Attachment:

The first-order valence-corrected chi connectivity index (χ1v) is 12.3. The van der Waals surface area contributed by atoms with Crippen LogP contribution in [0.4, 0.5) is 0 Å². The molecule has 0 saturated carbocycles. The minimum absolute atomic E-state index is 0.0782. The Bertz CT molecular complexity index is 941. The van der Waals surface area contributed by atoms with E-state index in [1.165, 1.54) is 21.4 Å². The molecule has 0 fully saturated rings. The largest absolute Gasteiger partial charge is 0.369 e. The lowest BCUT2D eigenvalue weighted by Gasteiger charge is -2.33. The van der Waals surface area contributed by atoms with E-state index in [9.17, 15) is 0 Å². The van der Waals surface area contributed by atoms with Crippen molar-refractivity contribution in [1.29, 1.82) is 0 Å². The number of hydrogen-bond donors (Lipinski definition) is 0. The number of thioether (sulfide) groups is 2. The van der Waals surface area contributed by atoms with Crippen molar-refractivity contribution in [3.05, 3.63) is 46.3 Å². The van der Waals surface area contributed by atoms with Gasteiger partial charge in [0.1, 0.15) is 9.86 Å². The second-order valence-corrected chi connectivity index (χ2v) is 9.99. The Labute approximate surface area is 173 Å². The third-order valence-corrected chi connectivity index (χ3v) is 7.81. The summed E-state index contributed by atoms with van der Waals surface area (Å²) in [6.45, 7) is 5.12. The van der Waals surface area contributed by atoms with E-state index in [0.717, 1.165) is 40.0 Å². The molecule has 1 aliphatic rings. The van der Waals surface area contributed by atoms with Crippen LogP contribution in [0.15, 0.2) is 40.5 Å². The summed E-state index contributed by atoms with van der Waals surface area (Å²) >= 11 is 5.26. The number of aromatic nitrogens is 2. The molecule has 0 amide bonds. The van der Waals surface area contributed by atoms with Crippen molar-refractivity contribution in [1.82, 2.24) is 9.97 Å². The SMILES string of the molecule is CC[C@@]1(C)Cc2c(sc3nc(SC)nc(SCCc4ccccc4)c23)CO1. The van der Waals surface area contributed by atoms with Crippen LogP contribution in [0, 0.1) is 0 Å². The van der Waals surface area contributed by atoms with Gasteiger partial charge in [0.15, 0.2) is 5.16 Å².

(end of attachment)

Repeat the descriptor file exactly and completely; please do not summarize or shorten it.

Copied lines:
The first-order valence-corrected chi connectivity index (χ1v) is 12.3. The van der Waals surface area contributed by atoms with Crippen LogP contribution in [0.4, 0.5) is 0 Å². The molecule has 0 saturated carbocycles. The minimum absolute atomic E-state index is 0.0782. The Bertz CT molecular complexity index is 941. The van der Waals surface area contributed by atoms with E-state index in [1.165, 1.54) is 21.4 Å². The molecule has 0 fully saturated rings. The largest absolute Gasteiger partial charge is 0.369 e. The lowest BCUT2D eigenvalue weighted by Gasteiger charge is -2.33. The van der Waals surface area contributed by atoms with E-state index in [9.17, 15) is 0 Å². The van der Waals surface area contributed by atoms with Crippen molar-refractivity contribution in [1.29, 1.82) is 0 Å². The number of hydrogen-bond donors (Lipinski definition) is 0. The number of thioether (sulfide) groups is 2. The van der Waals surface area contributed by atoms with Crippen molar-refractivity contribution in [3.05, 3.63) is 46.3 Å². The van der Waals surface area contributed by atoms with Gasteiger partial charge in [0.1, 0.15) is 9.86 Å². The second-order valence-corrected chi connectivity index (χ2v) is 9.99. The Labute approximate surface area is 173 Å². The third-order valence-corrected chi connectivity index (χ3v) is 7.81. The summed E-state index contributed by atoms with van der Waals surface area (Å²) in [6.45, 7) is 5.12. The van der Waals surface area contributed by atoms with E-state index in [0.717, 1.165) is 40.0 Å². The molecule has 1 aliphatic rings. The van der Waals surface area contributed by atoms with Crippen LogP contribution in [0.15, 0.2) is 40.5 Å². The summed E-state index contributed by atoms with van der Waals surface area (Å²) >= 11 is 5.26. The number of aromatic nitrogens is 2. The molecule has 0 amide bonds. The van der Waals surface area contributed by atoms with Crippen molar-refractivity contribution in [1.82, 2.24) is 9.97 Å². The SMILES string of the molecule is CC[C@@]1(C)Cc2c(sc3nc(SC)nc(SCCc4ccccc4)c23)CO1. The van der Waals surface area contributed by atoms with Crippen LogP contribution in [0, 0.1) is 0 Å². The van der Waals surface area contributed by atoms with Gasteiger partial charge in [0.15, 0.2) is 5.16 Å².